Schistidium apocarpum

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Identification notes

When encountered, often on rocks near fast-flowing northern and western watercourses, S. apocarpum looks ‘different’. Its reddish stem colour is often prominent and its stems often curve in one direction. An important character is the hair-point, which is frequently so short as to appear to be absent. However, it is a highly variable moss and strongly coloured forms with papillae on the back of the nerve may fool even seasoned bryologists into thinking they have found S. strictum, an uncommon moss of the uplands. Unlike that species, however, S. apocarpum always has smooth upper laminal cells. And it can also be reliably distinguished from S. crassipilum by its predominantly isodiametric and transversely widened capsule exothecial cells and larger spores.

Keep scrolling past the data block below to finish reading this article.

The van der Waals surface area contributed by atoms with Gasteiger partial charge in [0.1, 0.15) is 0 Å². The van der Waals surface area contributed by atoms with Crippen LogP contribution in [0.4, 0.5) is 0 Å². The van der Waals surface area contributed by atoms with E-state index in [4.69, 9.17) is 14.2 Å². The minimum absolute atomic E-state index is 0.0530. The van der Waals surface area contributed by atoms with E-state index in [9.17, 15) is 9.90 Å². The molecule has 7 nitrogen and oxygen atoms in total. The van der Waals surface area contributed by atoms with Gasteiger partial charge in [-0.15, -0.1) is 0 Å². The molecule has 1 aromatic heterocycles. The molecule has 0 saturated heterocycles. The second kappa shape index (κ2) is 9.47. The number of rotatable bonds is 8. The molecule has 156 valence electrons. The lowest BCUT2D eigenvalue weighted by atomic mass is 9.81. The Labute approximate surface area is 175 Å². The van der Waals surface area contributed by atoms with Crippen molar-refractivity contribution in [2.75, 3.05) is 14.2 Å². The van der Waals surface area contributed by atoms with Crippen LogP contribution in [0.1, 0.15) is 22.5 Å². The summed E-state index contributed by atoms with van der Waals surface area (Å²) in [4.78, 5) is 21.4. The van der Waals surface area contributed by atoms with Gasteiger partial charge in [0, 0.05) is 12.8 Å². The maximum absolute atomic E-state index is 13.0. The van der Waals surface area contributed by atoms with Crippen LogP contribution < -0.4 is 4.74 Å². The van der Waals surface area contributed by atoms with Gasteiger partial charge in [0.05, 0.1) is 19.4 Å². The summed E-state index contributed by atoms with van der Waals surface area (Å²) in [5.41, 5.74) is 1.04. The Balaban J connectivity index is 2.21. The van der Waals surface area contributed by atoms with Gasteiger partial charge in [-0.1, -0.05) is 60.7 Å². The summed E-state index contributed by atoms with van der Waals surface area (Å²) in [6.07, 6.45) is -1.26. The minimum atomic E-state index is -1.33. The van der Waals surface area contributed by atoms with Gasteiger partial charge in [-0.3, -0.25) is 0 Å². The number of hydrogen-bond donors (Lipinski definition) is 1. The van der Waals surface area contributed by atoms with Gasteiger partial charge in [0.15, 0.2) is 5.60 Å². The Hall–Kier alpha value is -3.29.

Many bryologists consider the key in Elsa Nyholm’s Illustrated Flora of Nordic Mosses to be one of the best currently available for the British and Irish species.

Read the Field Guide account

Distribution in Great Britain and Ireland

S. apocarpum is frequent in high rainfall districts of the north and west but is almost wholly absent from south-eastern England where S. crassipilum is often the only Schistidium to be found.

View distribution from the BBS Atlas 2014

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